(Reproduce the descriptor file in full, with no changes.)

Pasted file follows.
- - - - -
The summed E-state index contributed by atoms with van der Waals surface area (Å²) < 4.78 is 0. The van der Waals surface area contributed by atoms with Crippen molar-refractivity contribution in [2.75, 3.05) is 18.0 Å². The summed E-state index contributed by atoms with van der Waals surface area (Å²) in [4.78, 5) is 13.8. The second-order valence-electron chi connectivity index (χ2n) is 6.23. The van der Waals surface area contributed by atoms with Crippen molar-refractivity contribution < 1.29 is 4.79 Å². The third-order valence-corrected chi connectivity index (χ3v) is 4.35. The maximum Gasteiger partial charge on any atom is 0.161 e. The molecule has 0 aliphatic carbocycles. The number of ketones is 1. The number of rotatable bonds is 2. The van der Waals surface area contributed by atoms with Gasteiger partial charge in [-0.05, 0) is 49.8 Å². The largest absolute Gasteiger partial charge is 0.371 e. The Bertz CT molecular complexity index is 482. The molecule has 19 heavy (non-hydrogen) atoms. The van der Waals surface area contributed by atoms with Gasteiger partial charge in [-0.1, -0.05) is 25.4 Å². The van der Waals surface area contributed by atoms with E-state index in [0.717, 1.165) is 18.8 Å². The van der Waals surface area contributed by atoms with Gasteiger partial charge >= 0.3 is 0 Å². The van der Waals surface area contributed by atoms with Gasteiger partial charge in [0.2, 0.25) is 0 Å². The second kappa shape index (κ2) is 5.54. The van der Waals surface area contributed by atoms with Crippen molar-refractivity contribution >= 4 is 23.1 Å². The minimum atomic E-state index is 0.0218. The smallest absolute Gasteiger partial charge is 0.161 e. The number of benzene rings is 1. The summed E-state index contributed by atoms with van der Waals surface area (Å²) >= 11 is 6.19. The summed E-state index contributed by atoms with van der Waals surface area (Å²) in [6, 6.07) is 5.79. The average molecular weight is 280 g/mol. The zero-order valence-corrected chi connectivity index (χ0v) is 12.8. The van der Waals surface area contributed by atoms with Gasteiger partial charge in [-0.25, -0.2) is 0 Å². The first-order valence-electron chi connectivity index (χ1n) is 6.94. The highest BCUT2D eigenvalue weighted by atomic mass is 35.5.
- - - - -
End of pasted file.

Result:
The summed E-state index contributed by atoms with van der Waals surface area (Å²) < 4.78 is 0. The van der Waals surface area contributed by atoms with Crippen molar-refractivity contribution in [2.75, 3.05) is 18.0 Å². The summed E-state index contributed by atoms with van der Waals surface area (Å²) in [4.78, 5) is 13.8. The second-order valence-electron chi connectivity index (χ2n) is 6.23. The van der Waals surface area contributed by atoms with Crippen molar-refractivity contribution < 1.29 is 4.79 Å². The third-order valence-corrected chi connectivity index (χ3v) is 4.35. The maximum Gasteiger partial charge on any atom is 0.161 e. The molecule has 0 aliphatic carbocycles. The number of ketones is 1. The number of rotatable bonds is 2. The van der Waals surface area contributed by atoms with Gasteiger partial charge in [-0.05, 0) is 49.8 Å². The largest absolute Gasteiger partial charge is 0.371 e. The Bertz CT molecular complexity index is 482. The molecule has 19 heavy (non-hydrogen) atoms. The van der Waals surface area contributed by atoms with Gasteiger partial charge in [-0.1, -0.05) is 25.4 Å². The van der Waals surface area contributed by atoms with E-state index in [0.717, 1.165) is 18.8 Å². The van der Waals surface area contributed by atoms with Gasteiger partial charge >= 0.3 is 0 Å². The van der Waals surface area contributed by atoms with Gasteiger partial charge in [0.2, 0.25) is 0 Å². The second kappa shape index (κ2) is 5.54. The van der Waals surface area contributed by atoms with Crippen molar-refractivity contribution >= 4 is 23.1 Å². The minimum atomic E-state index is 0.0218. The smallest absolute Gasteiger partial charge is 0.161 e. The number of benzene rings is 1. The summed E-state index contributed by atoms with van der Waals surface area (Å²) >= 11 is 6.19. The summed E-state index contributed by atoms with van der Waals surface area (Å²) in [6, 6.07) is 5.79. The average molecular weight is 280 g/mol. The zero-order valence-corrected chi connectivity index (χ0v) is 12.8. The van der Waals surface area contributed by atoms with Gasteiger partial charge in [-0.25, -0.2) is 0 Å². The first-order valence-electron chi connectivity index (χ1n) is 6.94. The highest BCUT2D eigenvalue weighted by atomic mass is 35.5.